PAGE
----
Last week Spartan CEO Joe De Sena issued a press release announcing that it has an option to purchase Tough Mudder’s international (i.e. non-US) operations, and that it is in negotiations to purchase the entire company. Joe spoke with ORM’s Matt B. Davis and Josh Chase about the plans, saying that he wanted to expand Spartan’s mission to rip people off their couches, but that he was not planning to change the fundamental look and feel of Tough Mudder events. Yesterday, Tough Mudder founders Will Dean and Guy Livingstone gave an interview with Matt B. Davis, contradicting some of what Joe said. On the surface, it would seem that either one side is telling the truth, or the other side is telling the truth. Or, to be less charitable, it would appear that someone must be lying. However, in circumstances like this, it’s worth taking a closer look to see what is really going on.
The key take-away, where both sides agree, is that Spartan is moving towards taking over Tough Mudder’s operations. While Joe and Will gave different indications about how far along that process has gone, the goal appears to be the same for both Spartan and Tough Mudder. Observers should keep in mind that this is a sizable business transaction, and negotiations are likely to be complicated. Both sides are going to make statements that prop up their status at the negotiating table, whether or not they are 100% true. Also, both sides are going to keep negotiating, using whatever means they have, in order to get the most money out of the transaction. This is the same whether the business deal is over obstacle course racing, real estate or airlines.
There were a couple of points where the two parties seemed to contradict each other. Will says that Spartan has no enforceable option to purchase the international operations at the moment, but that he hopes to work it out. Joe says not so: “After listening to this awesome podcast I thought maybe I’ve entered the Twilight Zone (a show I watched growing up). I was so confused that I had to check my own head by calling others involved in the matter, and they too are baffled. That said, I’m sure reality will reappear within a week or so.”
So, is all this just posturing between two companies involved in a take-over bid? Not quite. There are two major clouds on the horizon for Tough Mudder. First, if you’ve tried to buy a ticket for a Tough Mudder event for 2020, you may have noticed that ticket sales have been shut down for the past week. Why? This goes back to Tough Mudder’s original money woes, which you can read about here.
Tough Mudder’s creditor is Active, which is itself owned by the multi-billion dollar company, Global Payments. When you buy a ticket to a Tough Mudder event, your money goes to Active, which passes it along to Tough Mudder, presumably so that Active can make sure that Tough Mudder keeps paying Active back (note that Will characterizes the loan from Active as a “quasi-debt instrument”, but for the rest of us, it’s something that sounds a lot like a loan). According to Will, Active recently started withholding payments from ticket sales. Tough Mudder, in turn, turned off ticket sales to get leverage with Active.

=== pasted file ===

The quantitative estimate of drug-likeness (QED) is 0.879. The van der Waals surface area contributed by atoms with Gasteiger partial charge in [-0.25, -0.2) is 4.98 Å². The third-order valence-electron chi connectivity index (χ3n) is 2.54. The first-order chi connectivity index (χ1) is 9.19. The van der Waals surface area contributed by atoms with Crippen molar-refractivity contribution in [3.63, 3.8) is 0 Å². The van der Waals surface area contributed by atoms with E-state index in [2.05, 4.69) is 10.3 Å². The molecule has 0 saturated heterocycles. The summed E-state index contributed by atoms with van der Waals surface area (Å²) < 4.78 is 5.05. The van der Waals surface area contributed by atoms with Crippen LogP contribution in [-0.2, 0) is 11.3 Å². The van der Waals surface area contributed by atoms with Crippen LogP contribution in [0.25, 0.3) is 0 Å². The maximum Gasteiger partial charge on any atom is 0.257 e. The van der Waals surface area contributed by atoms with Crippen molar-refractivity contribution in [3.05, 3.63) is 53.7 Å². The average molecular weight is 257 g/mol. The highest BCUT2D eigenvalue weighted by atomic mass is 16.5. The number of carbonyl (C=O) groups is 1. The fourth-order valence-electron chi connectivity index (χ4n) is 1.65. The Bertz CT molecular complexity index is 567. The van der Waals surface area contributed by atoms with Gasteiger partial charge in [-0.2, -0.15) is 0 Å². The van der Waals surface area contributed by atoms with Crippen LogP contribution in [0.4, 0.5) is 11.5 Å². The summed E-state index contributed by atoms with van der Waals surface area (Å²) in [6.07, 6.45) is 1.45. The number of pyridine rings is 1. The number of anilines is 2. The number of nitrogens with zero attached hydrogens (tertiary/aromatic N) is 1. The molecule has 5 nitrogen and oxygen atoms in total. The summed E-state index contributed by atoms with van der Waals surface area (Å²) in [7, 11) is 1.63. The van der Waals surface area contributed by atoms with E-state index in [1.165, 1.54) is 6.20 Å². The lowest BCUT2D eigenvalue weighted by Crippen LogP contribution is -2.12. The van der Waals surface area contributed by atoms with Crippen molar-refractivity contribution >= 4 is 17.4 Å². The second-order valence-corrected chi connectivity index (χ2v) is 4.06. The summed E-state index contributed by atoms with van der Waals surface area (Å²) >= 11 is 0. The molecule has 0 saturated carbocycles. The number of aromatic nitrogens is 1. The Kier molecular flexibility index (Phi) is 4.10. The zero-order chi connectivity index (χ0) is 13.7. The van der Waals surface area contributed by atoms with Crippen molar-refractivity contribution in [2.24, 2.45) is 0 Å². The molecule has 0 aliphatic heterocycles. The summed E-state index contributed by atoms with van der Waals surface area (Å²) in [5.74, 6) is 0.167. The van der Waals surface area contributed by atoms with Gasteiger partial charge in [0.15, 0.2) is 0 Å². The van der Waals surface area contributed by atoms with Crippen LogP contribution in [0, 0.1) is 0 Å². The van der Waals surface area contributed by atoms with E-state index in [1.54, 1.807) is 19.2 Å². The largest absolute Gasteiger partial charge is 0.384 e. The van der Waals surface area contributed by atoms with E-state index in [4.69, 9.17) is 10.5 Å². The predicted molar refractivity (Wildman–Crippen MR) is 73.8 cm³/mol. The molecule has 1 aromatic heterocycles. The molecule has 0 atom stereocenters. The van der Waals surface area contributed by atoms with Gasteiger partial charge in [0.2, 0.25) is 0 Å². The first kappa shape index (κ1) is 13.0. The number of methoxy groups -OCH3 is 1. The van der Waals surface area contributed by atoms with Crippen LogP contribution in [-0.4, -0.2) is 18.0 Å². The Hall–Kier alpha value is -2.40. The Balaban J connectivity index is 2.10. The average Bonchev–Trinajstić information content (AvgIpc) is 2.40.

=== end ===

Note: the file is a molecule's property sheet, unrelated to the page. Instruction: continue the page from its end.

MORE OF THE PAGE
We reached out to Active, whose spokeswoman replied: “Since late 2018, as a service provider to Tough Mudder, Active Network has supported its financial restructuring and turnaround efforts. Occasionally merchants like Tough Mudder are unsuccessful in turnarounds. Active Network has unfortunately been placed in the middle of disputes that have nothing to do with us. We remain steadfast in our commitment to the Active community of event participants, organizers and customers. This matter is immaterial to us.”
This is a little disingenuous. Stepping back again to treat this as a generic business transaction, there is a buyer (Spartan), a seller (Tough Mudder) and the seller’s creditor (Active). As with any such transaction, the creditor is going to be involved in aspects of the sale that will have an impact on the creditor’s financial interests. Will went to great lengths to emphasize that everything is going well at Tough Mudder and that the company’s financial future is bright.
Which leads us to the other dark cloud: there is, once again, the question of whether Tough Mudder is currently solvent. At least one vendor reached out to us, off the record, to inform ORM of large receivables due. There are rumors of additional vendors not being paid, and it is unclear whether the staff is getting paid. According to a source close to the situation, Kyle McLaughlin, Tough Mudder CEO, has stepped down from that position in frustration over his inability to get the board to provide the funding to keep the lights on and make payroll. In his interview, Will denied that Kyle has stepped down, and Kyle told us flatly “Unfortunately, I’m unable to comment at this time”.
Reading between the lines, it seems that Spartan, Will and Active are all in negotiations to keep Tough Mudder afloat long enough so that Spartan will have something to buy. Reaching a deal would benefit everyone. Joe has stated that he does not intend to change the product that is Tough Mudder (keyboard warriors: please stop saying that he’s going to make Tough Mudder participants do burpees. That’s not going to happen). The question remains whether or not Tough Mudder will be around in 2020, transitioning to ownership under Spartan or in some other format. Until all the parties come to an agreement, the situation is, unfortunately, dynamic. With any luck, the high-powered lawyers and savvy MBA’s on all sides will come together so that the rest of us can have fun running around in the mud next year.
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